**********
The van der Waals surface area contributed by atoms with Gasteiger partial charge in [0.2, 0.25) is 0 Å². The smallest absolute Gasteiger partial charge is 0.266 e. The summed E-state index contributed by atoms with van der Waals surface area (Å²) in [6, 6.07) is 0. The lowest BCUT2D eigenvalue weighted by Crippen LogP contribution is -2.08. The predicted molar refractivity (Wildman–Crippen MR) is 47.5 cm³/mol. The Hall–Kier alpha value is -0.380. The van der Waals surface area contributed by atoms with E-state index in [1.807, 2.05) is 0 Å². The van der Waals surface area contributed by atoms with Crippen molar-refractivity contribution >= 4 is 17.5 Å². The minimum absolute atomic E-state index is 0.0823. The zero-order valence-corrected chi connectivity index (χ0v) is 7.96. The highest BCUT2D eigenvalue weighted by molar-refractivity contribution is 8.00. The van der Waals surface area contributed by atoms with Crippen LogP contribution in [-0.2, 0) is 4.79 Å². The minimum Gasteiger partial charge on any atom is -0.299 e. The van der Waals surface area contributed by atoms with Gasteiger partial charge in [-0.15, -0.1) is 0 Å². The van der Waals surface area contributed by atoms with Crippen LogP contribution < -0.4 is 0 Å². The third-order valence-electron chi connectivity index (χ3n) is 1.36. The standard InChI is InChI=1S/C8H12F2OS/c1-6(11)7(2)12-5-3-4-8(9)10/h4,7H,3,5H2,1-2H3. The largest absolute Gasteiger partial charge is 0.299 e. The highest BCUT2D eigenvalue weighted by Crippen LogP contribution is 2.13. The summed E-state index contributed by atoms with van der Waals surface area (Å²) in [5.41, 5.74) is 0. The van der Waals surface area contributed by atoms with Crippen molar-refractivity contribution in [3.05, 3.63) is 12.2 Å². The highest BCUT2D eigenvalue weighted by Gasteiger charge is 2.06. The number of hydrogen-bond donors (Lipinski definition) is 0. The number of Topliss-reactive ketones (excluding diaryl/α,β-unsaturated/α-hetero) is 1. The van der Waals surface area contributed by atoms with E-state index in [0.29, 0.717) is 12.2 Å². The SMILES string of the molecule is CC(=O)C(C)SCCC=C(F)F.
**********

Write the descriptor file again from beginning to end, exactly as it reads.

The van der Waals surface area contributed by atoms with Gasteiger partial charge in [0.2, 0.25) is 0 Å². The smallest absolute Gasteiger partial charge is 0.266 e. The summed E-state index contributed by atoms with van der Waals surface area (Å²) in [6, 6.07) is 0. The lowest BCUT2D eigenvalue weighted by Crippen LogP contribution is -2.08. The predicted molar refractivity (Wildman–Crippen MR) is 47.5 cm³/mol. The Hall–Kier alpha value is -0.380. The van der Waals surface area contributed by atoms with E-state index in [1.807, 2.05) is 0 Å². The van der Waals surface area contributed by atoms with Crippen molar-refractivity contribution >= 4 is 17.5 Å². The minimum absolute atomic E-state index is 0.0823. The zero-order valence-corrected chi connectivity index (χ0v) is 7.96. The highest BCUT2D eigenvalue weighted by molar-refractivity contribution is 8.00. The van der Waals surface area contributed by atoms with Crippen LogP contribution in [-0.2, 0) is 4.79 Å². The minimum Gasteiger partial charge on any atom is -0.299 e. The van der Waals surface area contributed by atoms with Gasteiger partial charge in [-0.15, -0.1) is 0 Å². The van der Waals surface area contributed by atoms with Crippen LogP contribution < -0.4 is 0 Å². The third-order valence-electron chi connectivity index (χ3n) is 1.36. The standard InChI is InChI=1S/C8H12F2OS/c1-6(11)7(2)12-5-3-4-8(9)10/h4,7H,3,5H2,1-2H3. The largest absolute Gasteiger partial charge is 0.299 e. The highest BCUT2D eigenvalue weighted by Crippen LogP contribution is 2.13. The summed E-state index contributed by atoms with van der Waals surface area (Å²) in [5.41, 5.74) is 0. The van der Waals surface area contributed by atoms with Crippen molar-refractivity contribution in [3.05, 3.63) is 12.2 Å². The highest BCUT2D eigenvalue weighted by Gasteiger charge is 2.06. The number of hydrogen-bond donors (Lipinski definition) is 0. The number of Topliss-reactive ketones (excluding diaryl/α,β-unsaturated/α-hetero) is 1. The van der Waals surface area contributed by atoms with E-state index in [0.29, 0.717) is 12.2 Å². The SMILES string of the molecule is CC(=O)C(C)SCCC=C(F)F.